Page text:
In this talk, Dr. Richards will examine the conflicts as well as the multicultural policies that have developed in response to indigenous claims in Chile. She will argue that racism is paradoxically reinscribed by policies that on their face seem to be about diversity and acceptance of difference. Richards will bring attention to how the process of generating consent for the state’s construction of indigenous subjects in the context of neoliberalism is not only imposed from above, but also informed by competing worldviews at the local level.
Sponsored by: Sociology Department and co-sponsored by the International Studies and Latin American Studies Programs.
“The Promise and Perils of Populism: Global Perspectives” ‒ is a panel discussion at 2-4 p.m. Friday, Jan. 23, in the James F. Hardymon Theatre in the UK Davis Marksbury Building. The program title is also the name of the just-released book edited by Carlos de la Torre, UK professor of sociology and director of the UK International Studies Program. Moderated by Emily Beaulieu, UK assistant professor of comparative politics, the panel will include de la Torre, Cas Mudde of the University of Georgia, Cristóbal Rovira Kaltwasser of Diego Portales University (Chile) and Ron Formisano, the William T. Bryan Professor of American History at the University of Kentucky.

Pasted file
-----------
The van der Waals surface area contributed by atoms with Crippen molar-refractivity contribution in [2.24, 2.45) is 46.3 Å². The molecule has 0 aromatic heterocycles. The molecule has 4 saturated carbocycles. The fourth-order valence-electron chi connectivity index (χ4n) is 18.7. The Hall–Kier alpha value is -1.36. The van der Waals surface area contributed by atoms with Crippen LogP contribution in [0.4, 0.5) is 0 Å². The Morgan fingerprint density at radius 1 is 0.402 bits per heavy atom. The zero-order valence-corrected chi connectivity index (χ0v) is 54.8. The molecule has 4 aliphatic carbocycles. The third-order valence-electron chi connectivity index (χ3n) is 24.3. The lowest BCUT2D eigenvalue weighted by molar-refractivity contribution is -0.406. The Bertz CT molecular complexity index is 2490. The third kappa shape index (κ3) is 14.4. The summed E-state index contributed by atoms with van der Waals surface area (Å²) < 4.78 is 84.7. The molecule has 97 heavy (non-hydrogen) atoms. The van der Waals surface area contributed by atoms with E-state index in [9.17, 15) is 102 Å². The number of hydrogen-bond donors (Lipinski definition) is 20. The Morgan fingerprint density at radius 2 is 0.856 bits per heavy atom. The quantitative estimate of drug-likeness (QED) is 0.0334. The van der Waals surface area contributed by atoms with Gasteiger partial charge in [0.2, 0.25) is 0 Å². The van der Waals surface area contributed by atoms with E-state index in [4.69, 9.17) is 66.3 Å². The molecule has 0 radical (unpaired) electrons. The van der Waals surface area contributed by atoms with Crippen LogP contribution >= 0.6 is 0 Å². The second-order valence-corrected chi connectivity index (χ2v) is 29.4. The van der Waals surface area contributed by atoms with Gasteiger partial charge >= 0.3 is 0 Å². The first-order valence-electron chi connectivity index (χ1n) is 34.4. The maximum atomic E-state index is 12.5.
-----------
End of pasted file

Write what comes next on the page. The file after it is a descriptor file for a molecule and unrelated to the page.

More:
Every spring the Committee on Social Theory offers the team-taught seminar—always with four professors. Previous course themes/names for the seminar have included “Law, Sex, and Family” “Autobiography,” and “Security.” But previous seminars may not have spoken so directly to the professors’ personal backgrounds as “Transnational Lives” does with this team of four.
Assistant Professor of Sociology Shannon Bell described her recent book, Our Roots Run Deep as Ironweed: Appalachian Women and the Fight for Environmental Justice, as a project that gives voice to her subjects: women fighting against the environmental effects of coal mining in Appalachia.
In this podcast, we hear from Carrie Oser, associate professor in the Department of Sociology, Michele Staton-Tindall, associate professor in the College of Social Work, and Damien Angel, a former student of the College of Social Work, as they talk about their experiences with the Inside-Out Prison Exchange Program. This course, centered around cooperation between “Inside” incarcerated students within the Blackburn Correctional Complex and “Outside” students from the University of Kentucky, explored drug dependency, its relationship with crime, and policy related issues regarding this problem. This course was a first for both Lexington and the University of Kentucky and shaped new perspectives while also establishing a bond between Inside and Outside students. For more information about Inside-Out courses, click here.